11. What are we to make of Emily's unsent letters to her mother? Were you surprised by their intimacy? Did they change your opinion of the nature of the relationship between mother and daughter? Were you surprised, as Emily herself seems to be, by how much she misses her mother, Garvin, her home, and everyone in Lick Creek? Have you ever written letters to someone not knowing whether you would ever mail them? Did it free you, as it apparently freed Emily, to reveal your deepest feelings? Why do you think the letters remained with Joseph after Emily's death and not with Ada?
12. Why do you think Kessler ends his novel the way he does? Does Emily's death feel like an appropriate end to the story or does it come too abruptly? Were you anticipating a tragic conclusion? Do you like the symmetry of a story that begins with one tragic accident that claims the lives of Emily's father, brother, and first love, and concludes with another, a streetcar accident that takes Emily's life? Can you think of other examples of symmetry in Lick Creek?
Posted August 29, 2001
The lyricism in Brad Kessler's first novel is a joy to read. The writer invokes all the senses, imbuing his work with an electrifying realism. The reader is right there - immersed in seeing, touching, hearing, feeling, even 'smelling' the action. It is a very wise book with a cosmic view of life. Kessler's lush,descriptive writing crackles with energy, revealing a love of environment and music, and much more. A gorgeous book.Was this review helpful? Yes NoThank you for your feedback. Report this reviewThank you, this review has been flagged.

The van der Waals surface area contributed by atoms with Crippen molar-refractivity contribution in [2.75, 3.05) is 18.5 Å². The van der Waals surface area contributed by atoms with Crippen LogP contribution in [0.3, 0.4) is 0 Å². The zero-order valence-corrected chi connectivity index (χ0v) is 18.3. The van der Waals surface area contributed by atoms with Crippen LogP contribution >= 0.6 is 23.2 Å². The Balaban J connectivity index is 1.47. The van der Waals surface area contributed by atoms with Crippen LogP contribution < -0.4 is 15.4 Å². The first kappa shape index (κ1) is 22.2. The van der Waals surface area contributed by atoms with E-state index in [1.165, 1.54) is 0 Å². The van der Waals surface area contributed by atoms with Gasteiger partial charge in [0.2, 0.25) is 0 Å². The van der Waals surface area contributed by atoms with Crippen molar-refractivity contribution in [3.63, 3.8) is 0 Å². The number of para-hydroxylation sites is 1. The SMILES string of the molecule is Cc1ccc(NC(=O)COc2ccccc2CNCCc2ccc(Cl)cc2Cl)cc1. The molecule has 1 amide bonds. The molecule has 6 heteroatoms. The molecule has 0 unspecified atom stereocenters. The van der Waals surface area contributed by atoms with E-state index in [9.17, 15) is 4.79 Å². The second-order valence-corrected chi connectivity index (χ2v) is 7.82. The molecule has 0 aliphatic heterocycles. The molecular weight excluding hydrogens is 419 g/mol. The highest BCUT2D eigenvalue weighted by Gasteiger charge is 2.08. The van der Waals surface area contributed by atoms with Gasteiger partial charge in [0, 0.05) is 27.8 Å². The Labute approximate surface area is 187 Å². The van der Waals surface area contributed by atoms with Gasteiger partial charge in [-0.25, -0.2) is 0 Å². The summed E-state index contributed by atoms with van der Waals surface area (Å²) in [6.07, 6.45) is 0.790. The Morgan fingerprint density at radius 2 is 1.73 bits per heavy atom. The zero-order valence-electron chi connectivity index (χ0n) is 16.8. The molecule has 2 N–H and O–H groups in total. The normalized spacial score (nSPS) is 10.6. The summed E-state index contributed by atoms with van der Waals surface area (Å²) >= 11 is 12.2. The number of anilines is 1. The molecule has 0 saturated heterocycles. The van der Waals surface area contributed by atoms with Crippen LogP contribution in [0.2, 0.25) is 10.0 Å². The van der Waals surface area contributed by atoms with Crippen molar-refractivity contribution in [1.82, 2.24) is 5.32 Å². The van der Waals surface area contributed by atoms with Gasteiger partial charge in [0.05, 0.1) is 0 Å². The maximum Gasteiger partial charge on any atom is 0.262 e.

Posted April 27, 2001
Lick Creek is a rich mixture of love, electricity and life poetically told by one practiced in the art of alchemy. The story is woven with such vivid and etherial description, I finished the novel feeling as though I had just watched it on the sliver screen. Although comparisons are never quite fair, Kessler's style brings to mind shades of Robert Penn Warren, Cormac McCarthy, Michael Ontaatje and Alan Lightman. His descriptive metaphor bring all five senses into the reading of this novel. A sensuous treat. The characters step off the page with a realism that is nearly tactile. Though the setting of the action is cheifly the 'hollows' of rural West Virginia during the electrification of the US, the novel also takes you along wonderfully descriptive tours of select ethnic settings including New York and Russia. As you can tell, I really liked this book. Give it a lick . . . . I think you will find it tasty.Was this review helpful? Yes NoThank you for your feedback. Report this reviewThank you, this review has been flagged.
Posted June 6, 2009
No text was provided for this review.